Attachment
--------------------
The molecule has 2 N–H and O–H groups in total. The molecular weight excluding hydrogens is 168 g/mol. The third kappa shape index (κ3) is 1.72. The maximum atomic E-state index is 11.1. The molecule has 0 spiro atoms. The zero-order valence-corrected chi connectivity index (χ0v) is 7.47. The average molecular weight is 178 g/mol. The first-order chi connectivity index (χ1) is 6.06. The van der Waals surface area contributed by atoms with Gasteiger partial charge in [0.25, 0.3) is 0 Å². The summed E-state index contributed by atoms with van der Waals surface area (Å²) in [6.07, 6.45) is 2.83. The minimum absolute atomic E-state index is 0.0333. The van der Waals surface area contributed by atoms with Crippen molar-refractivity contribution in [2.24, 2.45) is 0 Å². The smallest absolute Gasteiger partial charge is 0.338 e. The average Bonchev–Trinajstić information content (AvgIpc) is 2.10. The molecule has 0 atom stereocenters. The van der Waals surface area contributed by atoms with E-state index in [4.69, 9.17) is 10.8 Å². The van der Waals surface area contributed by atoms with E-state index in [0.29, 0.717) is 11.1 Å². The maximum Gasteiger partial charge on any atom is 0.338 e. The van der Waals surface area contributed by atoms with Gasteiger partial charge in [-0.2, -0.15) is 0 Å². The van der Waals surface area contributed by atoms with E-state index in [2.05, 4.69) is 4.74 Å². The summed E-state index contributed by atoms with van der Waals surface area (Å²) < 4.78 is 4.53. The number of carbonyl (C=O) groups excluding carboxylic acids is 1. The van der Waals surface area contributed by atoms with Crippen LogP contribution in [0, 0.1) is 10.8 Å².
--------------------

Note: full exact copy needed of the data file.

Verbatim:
The molecule has 2 N–H and O–H groups in total. The molecular weight excluding hydrogens is 168 g/mol. The third kappa shape index (κ3) is 1.72. The maximum atomic E-state index is 11.1. The molecule has 0 spiro atoms. The zero-order valence-corrected chi connectivity index (χ0v) is 7.47. The average molecular weight is 178 g/mol. The first-order chi connectivity index (χ1) is 6.06. The van der Waals surface area contributed by atoms with Gasteiger partial charge in [0.25, 0.3) is 0 Å². The summed E-state index contributed by atoms with van der Waals surface area (Å²) in [6.07, 6.45) is 2.83. The minimum absolute atomic E-state index is 0.0333. The van der Waals surface area contributed by atoms with Crippen molar-refractivity contribution in [2.24, 2.45) is 0 Å². The smallest absolute Gasteiger partial charge is 0.338 e. The average Bonchev–Trinajstić information content (AvgIpc) is 2.10. The molecule has 0 atom stereocenters. The van der Waals surface area contributed by atoms with E-state index in [4.69, 9.17) is 10.8 Å². The van der Waals surface area contributed by atoms with E-state index in [0.29, 0.717) is 11.1 Å². The maximum Gasteiger partial charge on any atom is 0.338 e. The van der Waals surface area contributed by atoms with Gasteiger partial charge in [-0.2, -0.15) is 0 Å². The van der Waals surface area contributed by atoms with E-state index in [2.05, 4.69) is 4.74 Å². The summed E-state index contributed by atoms with van der Waals surface area (Å²) < 4.78 is 4.53. The number of carbonyl (C=O) groups excluding carboxylic acids is 1. The van der Waals surface area contributed by atoms with Crippen LogP contribution in [0, 0.1) is 10.8 Å².